A thorough assessment of dietary intake will guide the nutrition intervention prescribed.  The clinician should monitor key nutrition care outcomes based on the treatment plan and re-assess and change the plan accordingly to achieve the goals established.

    • Potential Costs Associated with Application

      There are no costs assocaited with implementation of these recommendation statements.

    • Recommendation Narrative

      Poor nutritional intake and obesity are prevalent among patients diagnosed with CKD and therefore, it is important to monitor dietary intake that provides information on total energy, macro- and micro-nutrients as well as overall food/liquid servings and eating patterns. In this context, it is important to identify reliable methods for estimating dietary intake in diverse care settings. Under- and over-reporting of intake are a concern in this population.

      Detailed Justification
      A total of seven studies reported on use of methods to assess protein and energy intake in CKD subjects (Griffiths et al 1999, Kloppenburg et al 2001, Laxton et al 1991, Avesani et al 2005, Bazanelli et al 2010, Kai et al 2016, Shapiro et al 2015).

      Food Records/Diary
      Based on the findings of included studies, food records/diary for assessing dietary intake of protein and calories were reliable and correlated with reference standards. Food records can provide accurate information if patients are instructed and trained, and food intake is recorded for at least 7 days (Griffiths et al 1999, Kloppenburg et al 2001,  Kai et al 2016). Two studies used food diary/3-day food records to determine underreporting of energy intake in non-dialyzed and PD patients (Avesani et al 2005, Bazanelli et al 2010). Underreporting was noticed in 72.5% of non-dialyzed CKD patients and 52.5% PD patients. Both the studies indicated that underreporting was more pronounced in overweight patients. Shapiro et al 2015 compared energy intake measured by 3-day food record (dietitian interview-assisted) and REE measured by indirect calorimetry. Energy intake reported by interview-assisted food records were lower than measured REE (Shapiro et al 2015).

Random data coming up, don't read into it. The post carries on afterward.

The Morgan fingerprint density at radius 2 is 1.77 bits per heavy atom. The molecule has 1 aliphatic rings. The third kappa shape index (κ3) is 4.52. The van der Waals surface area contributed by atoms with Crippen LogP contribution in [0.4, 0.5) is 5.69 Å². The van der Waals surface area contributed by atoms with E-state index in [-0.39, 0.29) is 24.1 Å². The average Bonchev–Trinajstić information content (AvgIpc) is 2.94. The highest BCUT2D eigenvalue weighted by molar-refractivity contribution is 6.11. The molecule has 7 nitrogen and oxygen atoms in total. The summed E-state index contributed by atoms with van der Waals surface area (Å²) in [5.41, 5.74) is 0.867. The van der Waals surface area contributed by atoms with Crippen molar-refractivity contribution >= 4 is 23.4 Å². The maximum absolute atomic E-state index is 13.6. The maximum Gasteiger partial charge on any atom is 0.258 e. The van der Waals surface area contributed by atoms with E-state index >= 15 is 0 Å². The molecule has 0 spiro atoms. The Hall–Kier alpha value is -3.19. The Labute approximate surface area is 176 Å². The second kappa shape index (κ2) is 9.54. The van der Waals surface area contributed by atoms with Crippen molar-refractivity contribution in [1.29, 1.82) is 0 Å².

Food Frequency Questionnaires
      Delgado et al conducted a validation study comparing Block Brief 2000 food frequency questionnaire (BFFQ) against 3-day food diary records (Delgado et al 2014) and found BFFQ under-estimated energy and macronutrient intake in patients on hemodialysis. However, the use of simple calibration equations can be used to obtain intake similar to 3-day food diary records.

      Protein Catabolic Rate
      Three studies examined the use of protein catabolic rate (PCR) to assess protein intake in CKD patients (Laxton et al 1991, Lorenzo et al 1995, Virga et al 1996),  and found significant correlations with reference standards for measuring dietary intake (ex: food records). However, PCR overestimated protein intake when daily protein intake was <1 g/kg and when daily protein intake was >1 g/kg it was underestimated by PCR. In PD patients, PNA (PCR) normalized to desirable body weight was correlated better with BUN (r=0.702) and Kt/V (r=0.348) (Virga et al 1996). 

    • Recommendation Strength Rationale

      The evidence supporting these recommendations are based on Grade III/Grade C, D and Consensus/expert opinion.

    • Minority Opinions

      .Consensus reached.